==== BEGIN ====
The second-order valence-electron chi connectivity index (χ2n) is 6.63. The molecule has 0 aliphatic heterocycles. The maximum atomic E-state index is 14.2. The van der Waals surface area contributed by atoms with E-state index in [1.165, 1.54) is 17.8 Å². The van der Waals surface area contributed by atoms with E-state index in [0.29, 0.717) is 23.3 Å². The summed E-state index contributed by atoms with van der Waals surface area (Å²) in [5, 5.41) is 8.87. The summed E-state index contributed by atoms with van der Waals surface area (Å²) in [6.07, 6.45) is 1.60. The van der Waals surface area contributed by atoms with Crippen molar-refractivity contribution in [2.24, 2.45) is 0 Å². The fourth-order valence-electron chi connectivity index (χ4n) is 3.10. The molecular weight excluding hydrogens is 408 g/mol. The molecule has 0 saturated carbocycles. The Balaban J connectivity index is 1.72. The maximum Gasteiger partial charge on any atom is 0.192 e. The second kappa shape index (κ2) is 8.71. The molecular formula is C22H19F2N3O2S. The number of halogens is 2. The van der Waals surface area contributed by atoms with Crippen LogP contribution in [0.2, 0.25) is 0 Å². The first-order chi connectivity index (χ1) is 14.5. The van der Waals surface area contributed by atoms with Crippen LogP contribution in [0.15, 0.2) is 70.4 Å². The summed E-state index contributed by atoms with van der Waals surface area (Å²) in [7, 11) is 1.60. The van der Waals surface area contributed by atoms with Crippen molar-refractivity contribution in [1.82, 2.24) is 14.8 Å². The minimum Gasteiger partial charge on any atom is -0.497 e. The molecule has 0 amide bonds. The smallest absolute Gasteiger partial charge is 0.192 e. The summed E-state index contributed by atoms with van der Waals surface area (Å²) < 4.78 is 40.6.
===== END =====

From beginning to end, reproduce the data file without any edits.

The second-order valence-electron chi connectivity index (χ2n) is 6.63. The molecule has 0 aliphatic heterocycles. The maximum atomic E-state index is 14.2. The van der Waals surface area contributed by atoms with E-state index in [1.165, 1.54) is 17.8 Å². The van der Waals surface area contributed by atoms with E-state index in [0.29, 0.717) is 23.3 Å². The summed E-state index contributed by atoms with van der Waals surface area (Å²) in [5, 5.41) is 8.87. The summed E-state index contributed by atoms with van der Waals surface area (Å²) in [6.07, 6.45) is 1.60. The van der Waals surface area contributed by atoms with Crippen molar-refractivity contribution in [2.24, 2.45) is 0 Å². The fourth-order valence-electron chi connectivity index (χ4n) is 3.10. The molecular weight excluding hydrogens is 408 g/mol. The molecule has 0 saturated carbocycles. The Balaban J connectivity index is 1.72. The maximum Gasteiger partial charge on any atom is 0.192 e. The second kappa shape index (κ2) is 8.71. The molecular formula is C22H19F2N3O2S. The number of halogens is 2. The van der Waals surface area contributed by atoms with Crippen LogP contribution in [0.2, 0.25) is 0 Å². The first-order chi connectivity index (χ1) is 14.5. The van der Waals surface area contributed by atoms with Crippen LogP contribution in [0.15, 0.2) is 70.4 Å². The summed E-state index contributed by atoms with van der Waals surface area (Å²) in [7, 11) is 1.60. The van der Waals surface area contributed by atoms with Crippen molar-refractivity contribution in [1.82, 2.24) is 14.8 Å². The minimum Gasteiger partial charge on any atom is -0.497 e. The molecule has 0 amide bonds. The smallest absolute Gasteiger partial charge is 0.192 e. The summed E-state index contributed by atoms with van der Waals surface area (Å²) < 4.78 is 40.6.